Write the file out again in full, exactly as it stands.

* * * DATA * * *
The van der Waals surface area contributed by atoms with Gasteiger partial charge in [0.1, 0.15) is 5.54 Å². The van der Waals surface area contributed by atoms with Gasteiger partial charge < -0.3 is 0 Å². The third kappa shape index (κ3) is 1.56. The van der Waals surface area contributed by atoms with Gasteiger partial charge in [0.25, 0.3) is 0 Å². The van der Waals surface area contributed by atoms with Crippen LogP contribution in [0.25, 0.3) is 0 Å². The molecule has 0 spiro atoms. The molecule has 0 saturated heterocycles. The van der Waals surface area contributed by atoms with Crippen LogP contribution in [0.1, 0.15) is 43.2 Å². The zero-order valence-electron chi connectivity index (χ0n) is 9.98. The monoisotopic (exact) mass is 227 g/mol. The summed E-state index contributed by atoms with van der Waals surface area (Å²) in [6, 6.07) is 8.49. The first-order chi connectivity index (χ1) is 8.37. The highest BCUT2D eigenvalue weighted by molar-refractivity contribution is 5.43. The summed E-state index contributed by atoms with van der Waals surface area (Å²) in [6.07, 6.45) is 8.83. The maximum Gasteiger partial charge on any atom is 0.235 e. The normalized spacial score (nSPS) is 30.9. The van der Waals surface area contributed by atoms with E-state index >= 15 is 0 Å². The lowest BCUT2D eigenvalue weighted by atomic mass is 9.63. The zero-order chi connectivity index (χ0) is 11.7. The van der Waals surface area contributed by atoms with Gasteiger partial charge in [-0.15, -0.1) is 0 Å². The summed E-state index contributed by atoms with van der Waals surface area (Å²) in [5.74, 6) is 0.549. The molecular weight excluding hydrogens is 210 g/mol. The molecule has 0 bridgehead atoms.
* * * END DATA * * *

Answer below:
The van der Waals surface area contributed by atoms with Gasteiger partial charge in [0.1, 0.15) is 5.54 Å². The van der Waals surface area contributed by atoms with Gasteiger partial charge < -0.3 is 0 Å². The third kappa shape index (κ3) is 1.56. The van der Waals surface area contributed by atoms with Gasteiger partial charge in [0.25, 0.3) is 0 Å². The van der Waals surface area contributed by atoms with Crippen LogP contribution in [0.25, 0.3) is 0 Å². The molecule has 0 spiro atoms. The molecule has 0 saturated heterocycles. The van der Waals surface area contributed by atoms with Crippen LogP contribution in [0.1, 0.15) is 43.2 Å². The zero-order valence-electron chi connectivity index (χ0n) is 9.98. The monoisotopic (exact) mass is 227 g/mol. The summed E-state index contributed by atoms with van der Waals surface area (Å²) in [6, 6.07) is 8.49. The first-order chi connectivity index (χ1) is 8.37. The highest BCUT2D eigenvalue weighted by molar-refractivity contribution is 5.43. The summed E-state index contributed by atoms with van der Waals surface area (Å²) in [6.07, 6.45) is 8.83. The maximum Gasteiger partial charge on any atom is 0.235 e. The normalized spacial score (nSPS) is 30.9. The van der Waals surface area contributed by atoms with E-state index >= 15 is 0 Å². The lowest BCUT2D eigenvalue weighted by atomic mass is 9.63. The zero-order chi connectivity index (χ0) is 11.7. The van der Waals surface area contributed by atoms with Gasteiger partial charge in [-0.15, -0.1) is 0 Å². The summed E-state index contributed by atoms with van der Waals surface area (Å²) in [5.74, 6) is 0.549. The molecular weight excluding hydrogens is 210 g/mol. The molecule has 0 bridgehead atoms.